How is it possible that, despite staggering growth in spending on health care, the United States ranks in the middle of economically developed countries in health status1 and has now experienced its second consecutive year2 of decreases in life expectancy? Just as vexing, the declines in both relative and absolute status compared with international peers are driven by major differences in health outcomes within the United States that are largely functions of wealth, education, geographic location, and race.3,4 The refractory nature of these challenges suggests that our national health woes are deeply intertwined with what happens outside the clinics and hospitals where these massive expenditures are focused.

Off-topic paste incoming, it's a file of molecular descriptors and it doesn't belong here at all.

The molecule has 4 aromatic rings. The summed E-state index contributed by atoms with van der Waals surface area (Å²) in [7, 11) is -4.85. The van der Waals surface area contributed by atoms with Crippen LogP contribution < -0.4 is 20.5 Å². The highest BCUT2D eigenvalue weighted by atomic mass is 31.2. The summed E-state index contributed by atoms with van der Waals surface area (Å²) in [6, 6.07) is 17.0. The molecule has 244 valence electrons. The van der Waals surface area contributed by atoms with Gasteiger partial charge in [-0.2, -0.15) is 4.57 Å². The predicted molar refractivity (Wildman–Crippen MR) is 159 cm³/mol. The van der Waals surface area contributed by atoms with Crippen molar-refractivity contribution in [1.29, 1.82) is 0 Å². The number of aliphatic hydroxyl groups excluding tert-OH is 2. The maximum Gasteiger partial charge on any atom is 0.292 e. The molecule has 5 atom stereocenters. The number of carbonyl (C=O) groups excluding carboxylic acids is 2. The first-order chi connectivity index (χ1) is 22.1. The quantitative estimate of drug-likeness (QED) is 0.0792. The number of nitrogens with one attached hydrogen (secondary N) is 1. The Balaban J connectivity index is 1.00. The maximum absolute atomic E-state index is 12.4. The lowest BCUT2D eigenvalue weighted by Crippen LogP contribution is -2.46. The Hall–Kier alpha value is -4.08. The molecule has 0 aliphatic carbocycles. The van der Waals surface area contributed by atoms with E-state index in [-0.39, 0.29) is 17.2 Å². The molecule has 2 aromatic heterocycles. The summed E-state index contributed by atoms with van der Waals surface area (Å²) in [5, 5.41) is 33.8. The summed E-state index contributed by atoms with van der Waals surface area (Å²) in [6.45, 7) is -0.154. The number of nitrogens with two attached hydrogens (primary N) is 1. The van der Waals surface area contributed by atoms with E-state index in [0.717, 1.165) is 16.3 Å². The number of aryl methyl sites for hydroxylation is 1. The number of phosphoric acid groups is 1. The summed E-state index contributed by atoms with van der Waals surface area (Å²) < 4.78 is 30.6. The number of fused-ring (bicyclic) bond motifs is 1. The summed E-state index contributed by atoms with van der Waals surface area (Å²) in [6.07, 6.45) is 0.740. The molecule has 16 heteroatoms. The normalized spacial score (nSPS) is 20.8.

Califf RM. Mass Customization, Ubiquitous Information, and Improvements to Health Outcomes in the United States. JAMA Cardiol. 2018;3(5):365–366. doi:10.1001/jamacardio.2017.5354
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